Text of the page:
Treatment for Peyronie's Disease

Curvature of the Penis

Treatment of Peyronie's Disease
Treatment options for Peyronie's disease are limited. In general, the aim of treatment is to reduce pain and maintain sexual function.

Non-surgical treatments are available but results are not well documented. Treatments are tried within the first 6 months of the condition becoming apparent. Better results are achieved if medical intervention can stop the plaque (hard tissue) calcifying.

Treatment types include:

  • Vitamin E and a B complex substance
  • Steroid treatments

  • Chemical agents that block calcium buildup or enzymes that break down connective tissue

  • Low dose radiation treatment to reduce pain
  • Surgery for Peyronie's Disease
    Because Peyronie's disease may resolve without any intervention surgery is not usually carried out for one or two years following onset of signs and symptoms of the disease. Surgery is used only in severe cases.
    The surgical procedures for Peyronie's disease aim to remove the hard deformed tissue. Skin grafts replace removed tissue and helps to reduce curvature of the penis.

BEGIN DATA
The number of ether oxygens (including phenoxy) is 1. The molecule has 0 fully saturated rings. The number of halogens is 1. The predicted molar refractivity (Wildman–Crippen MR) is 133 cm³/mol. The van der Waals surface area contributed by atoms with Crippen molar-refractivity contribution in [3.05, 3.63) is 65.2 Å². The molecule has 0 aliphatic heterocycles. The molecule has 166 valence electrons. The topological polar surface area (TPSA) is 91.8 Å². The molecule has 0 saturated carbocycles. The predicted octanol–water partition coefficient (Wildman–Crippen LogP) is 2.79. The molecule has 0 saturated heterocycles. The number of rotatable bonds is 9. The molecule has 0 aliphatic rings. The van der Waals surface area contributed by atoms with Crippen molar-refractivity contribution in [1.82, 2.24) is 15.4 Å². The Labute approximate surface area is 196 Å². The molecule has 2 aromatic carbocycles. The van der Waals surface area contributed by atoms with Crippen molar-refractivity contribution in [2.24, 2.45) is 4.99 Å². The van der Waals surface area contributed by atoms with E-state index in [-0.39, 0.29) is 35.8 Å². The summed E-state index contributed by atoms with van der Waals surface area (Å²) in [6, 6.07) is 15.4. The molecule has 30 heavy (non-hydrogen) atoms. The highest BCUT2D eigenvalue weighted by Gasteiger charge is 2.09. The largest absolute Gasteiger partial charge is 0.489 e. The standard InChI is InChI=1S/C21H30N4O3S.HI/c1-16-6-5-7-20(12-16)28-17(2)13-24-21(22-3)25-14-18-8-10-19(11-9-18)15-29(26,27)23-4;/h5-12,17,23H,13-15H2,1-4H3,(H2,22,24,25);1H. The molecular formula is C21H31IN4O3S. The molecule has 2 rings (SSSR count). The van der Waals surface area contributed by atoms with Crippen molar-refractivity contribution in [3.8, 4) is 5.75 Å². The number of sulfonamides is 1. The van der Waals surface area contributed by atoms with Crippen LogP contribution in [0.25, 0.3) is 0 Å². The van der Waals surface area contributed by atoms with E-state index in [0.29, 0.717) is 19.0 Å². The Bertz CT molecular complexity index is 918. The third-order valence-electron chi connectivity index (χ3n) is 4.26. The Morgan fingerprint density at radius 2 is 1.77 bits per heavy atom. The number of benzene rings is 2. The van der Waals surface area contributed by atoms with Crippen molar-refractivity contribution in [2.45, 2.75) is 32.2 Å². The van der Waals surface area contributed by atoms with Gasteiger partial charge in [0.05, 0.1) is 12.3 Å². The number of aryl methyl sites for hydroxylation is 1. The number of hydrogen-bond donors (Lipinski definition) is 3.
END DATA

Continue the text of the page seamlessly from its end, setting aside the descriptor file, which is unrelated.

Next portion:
Penile implants may also be considered often in conjuncture with tissue removal. The implant helps to provide rigidity to the penis.

    Following surgery medications to prevent erection are required so that the wound can heal effectively.

    Complications include infection, damage to surrounding tissue and nerves, damage to the urethra that carries urine and semen and impotence.

    Prognosis Peyronie's Disease
    Peyronie's disease can resolve spontaneously. We know that if treatment is started within 6 months good sexual function can be maintained.
    The psychological effects of Peyronie's disease are very important. Seek help if you are finding that it is affecting your life, sexual performance and personal relationships.

    Therapeutic Help for Peyronie's Disease
    A good sex life and a good relationship does not rely on sexual performance alone. If you have Peyronie's and it is adversely affecting your life you should seek help from an expert. These include your family doctor, urologist, social worker, psychiatrist, psychologist, sex counselor or therapist.

    The American Association of Sex Educators and Therapists (AASECT) will provide information on members in your area. Sex Therapists can be contacted through your State Psychological Association, through State Associations for Licensed Marriage and Family therapists or chapter office for the National Association of Social Workers.

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